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I am wondering what the relationship is between skewness, kurtosis and mean variance efficiency is.

Is it correct that particular investors are willing to give up mean variance efficiency in return for greater probability of positive returns. Does this mean that a investor trades a lower average return for bearing more exposure towards positively skewed return distributions and a higher kurtosis? Similar to a lottery type pay-off function? Or do they accept a lower risk adjusted return instead of average return? Holding other factors constant such as risk aversion.

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Preferences vary by person.

Some people have loss aversion. Their satisfaction from gaining \$1 is significantly smaller than their pain from losing \$1. People with this condition may give up potential gains to avoid small potential losses.

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  • $\begingroup$ I understand the assymetric loss aversion of investors, however given that an investor is willing to accept more skewness will this result in a lower average return? or a lower risk adjusted return (Sharpe) $\endgroup$ – incognito Oct 8 at 9:00
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Mean-variance efficiency generally only considers the first two moments. Skew and kurtosis are outside of it, and Sharpe is commonly criticized for not accounting for skew and kurtosis (leading to metrics like Omega as a replacement).

Regarding your specific question, it depends entirely on what risks a given investor/trader wants to take. One person may prefer a return stream with smaller average returns but a small chance of a large payoff as a result of skew and/or kurtosis. Another may prefer small steady profits with a small risk of large losses (eg, selling deep OTM puts). All depends on which risks you're willing to take on.

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  • $\begingroup$ Thanks for your answer, but the question was whether one leads to other. Not whether the sharpe ratio measures skewness or kurtosis, and again holding other factors constant. A higher sharpe ratio does imply a greater mean-variance efficiency am I correct? $\endgroup$ – incognito Oct 9 at 16:34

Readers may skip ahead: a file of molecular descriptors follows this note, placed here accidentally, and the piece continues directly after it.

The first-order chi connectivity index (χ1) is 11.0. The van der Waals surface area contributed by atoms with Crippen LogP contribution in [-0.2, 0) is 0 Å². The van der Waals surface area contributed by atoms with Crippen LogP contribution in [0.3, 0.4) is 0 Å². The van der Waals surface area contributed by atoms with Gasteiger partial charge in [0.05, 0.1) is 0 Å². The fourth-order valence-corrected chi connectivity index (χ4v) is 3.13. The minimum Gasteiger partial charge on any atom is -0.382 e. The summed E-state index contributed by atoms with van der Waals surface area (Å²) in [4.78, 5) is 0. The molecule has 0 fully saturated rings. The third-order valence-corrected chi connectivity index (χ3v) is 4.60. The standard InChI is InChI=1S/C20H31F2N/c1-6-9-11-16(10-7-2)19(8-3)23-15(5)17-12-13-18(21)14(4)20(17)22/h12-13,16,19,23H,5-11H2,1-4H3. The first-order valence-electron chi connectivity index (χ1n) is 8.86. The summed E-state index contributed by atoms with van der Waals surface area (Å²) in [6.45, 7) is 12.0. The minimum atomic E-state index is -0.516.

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    $\begingroup$ Well, your headline question was different than the question posed in the first line. Neither Sharpe nor MV says anything about skew or kurtosis. A MV-efficient portfolio is equivalent to one constructed to maximize Sharpe ratio (assuming a single portfolio gives a maximal Sharpe ratio). They're two sides of the same coin. $\endgroup$ – Chris Oct 9 at 17:30
  • $\begingroup$ Thank you. My bad indeed. My question stems from the fact that I have optimised two portfolios, the first yielding highly positive returns on average while being characterized by high positive skewness & kurtosis relative to another portfolio earning lower average returns, have lower skewness & kurtosis but higher Sharpe ratios (mean variance efficiency). I would think that the sharpe ratio would provide biased results. Due to the non-normality of the variance, am I correct? $\endgroup$ – incognito Oct 9 at 17:45
  • $\begingroup$ That's one of the drawbacks of using Sharpe ratio as a, or the, decision criterion, as it doesn't consider the third or fourth moments. You could theoretically get two portfolios with the same Sharpe, but with different skew and excess kurtosis resulting in fundamentally different risk profiles. People get around this by considering other performance metrics (I've used something like an omega ratio for this purpose) and also by considering several metrics when making investment decisions. $\endgroup$ – Chris Oct 9 at 19:37
  • $\begingroup$ Even something like Sharpe can be calculated over different return intervals (eg, daily v monthly) giving different results. There's not really a silver bullet or 'right' way to make decisions like these, ideally you just get as much information as possible to pull the trigger. Please consider accepting/upvoting my answer if it answers your question. $\endgroup$ – Chris Oct 9 at 19:38

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